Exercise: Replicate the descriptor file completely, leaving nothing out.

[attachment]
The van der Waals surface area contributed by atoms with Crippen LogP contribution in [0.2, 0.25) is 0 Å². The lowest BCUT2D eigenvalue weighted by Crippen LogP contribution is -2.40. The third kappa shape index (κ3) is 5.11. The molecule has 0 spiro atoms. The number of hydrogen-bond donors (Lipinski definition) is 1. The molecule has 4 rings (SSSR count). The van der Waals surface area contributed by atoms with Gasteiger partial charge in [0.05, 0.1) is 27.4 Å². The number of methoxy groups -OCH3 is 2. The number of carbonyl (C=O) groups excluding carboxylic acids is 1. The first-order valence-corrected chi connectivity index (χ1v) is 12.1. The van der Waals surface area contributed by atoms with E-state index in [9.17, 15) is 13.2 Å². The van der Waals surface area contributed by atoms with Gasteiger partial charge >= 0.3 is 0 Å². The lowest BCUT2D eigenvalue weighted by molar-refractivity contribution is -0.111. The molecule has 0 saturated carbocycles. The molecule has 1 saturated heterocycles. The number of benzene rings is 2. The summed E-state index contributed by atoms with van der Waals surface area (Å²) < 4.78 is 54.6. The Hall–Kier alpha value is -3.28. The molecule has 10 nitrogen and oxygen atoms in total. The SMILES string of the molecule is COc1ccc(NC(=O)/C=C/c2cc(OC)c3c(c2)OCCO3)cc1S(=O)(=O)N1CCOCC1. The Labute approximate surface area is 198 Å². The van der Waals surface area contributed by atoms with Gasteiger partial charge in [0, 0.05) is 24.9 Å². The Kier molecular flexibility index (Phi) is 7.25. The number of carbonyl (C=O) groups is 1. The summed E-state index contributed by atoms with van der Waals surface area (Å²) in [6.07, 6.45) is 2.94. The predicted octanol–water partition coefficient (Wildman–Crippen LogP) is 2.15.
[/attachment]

The van der Waals surface area contributed by atoms with Crippen LogP contribution in [0.2, 0.25) is 0 Å². The lowest BCUT2D eigenvalue weighted by Crippen LogP contribution is -2.40. The third kappa shape index (κ3) is 5.11. The molecule has 0 spiro atoms. The number of hydrogen-bond donors (Lipinski definition) is 1. The molecule has 4 rings (SSSR count). The van der Waals surface area contributed by atoms with Gasteiger partial charge in [0.05, 0.1) is 27.4 Å². The number of methoxy groups -OCH3 is 2. The number of carbonyl (C=O) groups excluding carboxylic acids is 1. The first-order valence-corrected chi connectivity index (χ1v) is 12.1. The van der Waals surface area contributed by atoms with E-state index in [9.17, 15) is 13.2 Å². The van der Waals surface area contributed by atoms with Gasteiger partial charge >= 0.3 is 0 Å². The lowest BCUT2D eigenvalue weighted by molar-refractivity contribution is -0.111. The molecule has 0 saturated carbocycles. The molecule has 1 saturated heterocycles. The number of benzene rings is 2. The summed E-state index contributed by atoms with van der Waals surface area (Å²) < 4.78 is 54.6. The Hall–Kier alpha value is -3.28. The molecule has 10 nitrogen and oxygen atoms in total. The SMILES string of the molecule is COc1ccc(NC(=O)/C=C/c2cc(OC)c3c(c2)OCCO3)cc1S(=O)(=O)N1CCOCC1. The Labute approximate surface area is 198 Å². The van der Waals surface area contributed by atoms with Gasteiger partial charge in [0, 0.05) is 24.9 Å². The Kier molecular flexibility index (Phi) is 7.25. The number of carbonyl (C=O) groups is 1. The summed E-state index contributed by atoms with van der Waals surface area (Å²) in [6.07, 6.45) is 2.94. The predicted octanol–water partition coefficient (Wildman–Crippen LogP) is 2.15.